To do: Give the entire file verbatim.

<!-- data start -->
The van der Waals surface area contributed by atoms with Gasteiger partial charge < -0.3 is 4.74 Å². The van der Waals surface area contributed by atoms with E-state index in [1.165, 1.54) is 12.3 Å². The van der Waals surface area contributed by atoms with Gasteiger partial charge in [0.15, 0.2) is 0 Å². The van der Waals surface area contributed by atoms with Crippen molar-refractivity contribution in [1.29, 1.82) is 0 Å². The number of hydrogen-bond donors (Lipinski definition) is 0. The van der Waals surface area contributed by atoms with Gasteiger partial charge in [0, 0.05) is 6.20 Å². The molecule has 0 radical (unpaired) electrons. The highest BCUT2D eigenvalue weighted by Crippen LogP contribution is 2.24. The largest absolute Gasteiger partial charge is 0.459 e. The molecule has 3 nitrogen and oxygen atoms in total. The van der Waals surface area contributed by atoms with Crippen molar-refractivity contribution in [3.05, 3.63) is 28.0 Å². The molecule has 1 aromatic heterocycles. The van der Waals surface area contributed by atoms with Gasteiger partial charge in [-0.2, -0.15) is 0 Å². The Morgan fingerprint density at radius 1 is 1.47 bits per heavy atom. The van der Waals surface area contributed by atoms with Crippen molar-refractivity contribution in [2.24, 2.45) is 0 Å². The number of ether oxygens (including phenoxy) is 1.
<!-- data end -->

The van der Waals surface area contributed by atoms with Gasteiger partial charge < -0.3 is 4.74 Å². The van der Waals surface area contributed by atoms with E-state index in [1.165, 1.54) is 12.3 Å². The van der Waals surface area contributed by atoms with Gasteiger partial charge in [0.15, 0.2) is 0 Å². The van der Waals surface area contributed by atoms with Crippen molar-refractivity contribution in [1.29, 1.82) is 0 Å². The number of hydrogen-bond donors (Lipinski definition) is 0. The van der Waals surface area contributed by atoms with Gasteiger partial charge in [0, 0.05) is 6.20 Å². The molecule has 0 radical (unpaired) electrons. The highest BCUT2D eigenvalue weighted by Crippen LogP contribution is 2.24. The largest absolute Gasteiger partial charge is 0.459 e. The molecule has 3 nitrogen and oxygen atoms in total. The van der Waals surface area contributed by atoms with Crippen molar-refractivity contribution in [3.05, 3.63) is 28.0 Å². The molecule has 1 aromatic heterocycles. The van der Waals surface area contributed by atoms with Gasteiger partial charge in [-0.2, -0.15) is 0 Å². The Morgan fingerprint density at radius 1 is 1.47 bits per heavy atom. The van der Waals surface area contributed by atoms with Crippen molar-refractivity contribution in [2.24, 2.45) is 0 Å². The number of ether oxygens (including phenoxy) is 1.